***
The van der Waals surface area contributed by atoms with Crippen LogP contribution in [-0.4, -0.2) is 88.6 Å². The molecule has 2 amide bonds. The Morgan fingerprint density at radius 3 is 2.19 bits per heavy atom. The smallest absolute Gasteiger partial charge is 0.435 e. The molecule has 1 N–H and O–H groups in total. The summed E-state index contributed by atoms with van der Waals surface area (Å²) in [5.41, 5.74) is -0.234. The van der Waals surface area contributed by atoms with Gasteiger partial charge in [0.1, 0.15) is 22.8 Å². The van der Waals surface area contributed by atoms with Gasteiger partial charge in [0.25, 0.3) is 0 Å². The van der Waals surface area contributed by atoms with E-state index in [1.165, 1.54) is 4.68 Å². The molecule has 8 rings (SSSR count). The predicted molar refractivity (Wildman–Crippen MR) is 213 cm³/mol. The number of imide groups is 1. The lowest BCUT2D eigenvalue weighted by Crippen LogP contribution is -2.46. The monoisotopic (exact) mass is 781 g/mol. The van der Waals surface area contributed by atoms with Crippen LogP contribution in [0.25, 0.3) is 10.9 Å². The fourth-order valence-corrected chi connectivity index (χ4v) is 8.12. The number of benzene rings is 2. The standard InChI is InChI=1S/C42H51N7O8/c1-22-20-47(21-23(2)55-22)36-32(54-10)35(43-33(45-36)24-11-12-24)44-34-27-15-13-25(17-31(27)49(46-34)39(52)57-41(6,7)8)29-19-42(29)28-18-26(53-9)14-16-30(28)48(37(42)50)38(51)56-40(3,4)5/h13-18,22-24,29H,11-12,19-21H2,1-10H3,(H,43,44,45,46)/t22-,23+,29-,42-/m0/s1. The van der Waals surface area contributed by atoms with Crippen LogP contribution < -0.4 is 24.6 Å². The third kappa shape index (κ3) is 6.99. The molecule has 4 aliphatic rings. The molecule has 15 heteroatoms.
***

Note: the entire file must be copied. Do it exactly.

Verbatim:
The van der Waals surface area contributed by atoms with Crippen LogP contribution in [-0.4, -0.2) is 88.6 Å². The molecule has 2 amide bonds. The Morgan fingerprint density at radius 3 is 2.19 bits per heavy atom. The smallest absolute Gasteiger partial charge is 0.435 e. The molecule has 1 N–H and O–H groups in total. The summed E-state index contributed by atoms with van der Waals surface area (Å²) in [5.41, 5.74) is -0.234. The van der Waals surface area contributed by atoms with Gasteiger partial charge in [0.1, 0.15) is 22.8 Å². The van der Waals surface area contributed by atoms with Gasteiger partial charge in [0.25, 0.3) is 0 Å². The van der Waals surface area contributed by atoms with E-state index in [1.165, 1.54) is 4.68 Å². The molecule has 8 rings (SSSR count). The predicted molar refractivity (Wildman–Crippen MR) is 213 cm³/mol. The number of imide groups is 1. The lowest BCUT2D eigenvalue weighted by Crippen LogP contribution is -2.46. The monoisotopic (exact) mass is 781 g/mol. The van der Waals surface area contributed by atoms with Crippen LogP contribution in [0.25, 0.3) is 10.9 Å². The fourth-order valence-corrected chi connectivity index (χ4v) is 8.12. The number of benzene rings is 2. The standard InChI is InChI=1S/C42H51N7O8/c1-22-20-47(21-23(2)55-22)36-32(54-10)35(43-33(45-36)24-11-12-24)44-34-27-15-13-25(17-31(27)49(46-34)39(52)57-41(6,7)8)29-19-42(29)28-18-26(53-9)14-16-30(28)48(37(42)50)38(51)56-40(3,4)5/h13-18,22-24,29H,11-12,19-21H2,1-10H3,(H,43,44,45,46)/t22-,23+,29-,42-/m0/s1. The van der Waals surface area contributed by atoms with Crippen LogP contribution < -0.4 is 24.6 Å². The third kappa shape index (κ3) is 6.99. The molecule has 4 aliphatic rings. The molecule has 15 heteroatoms.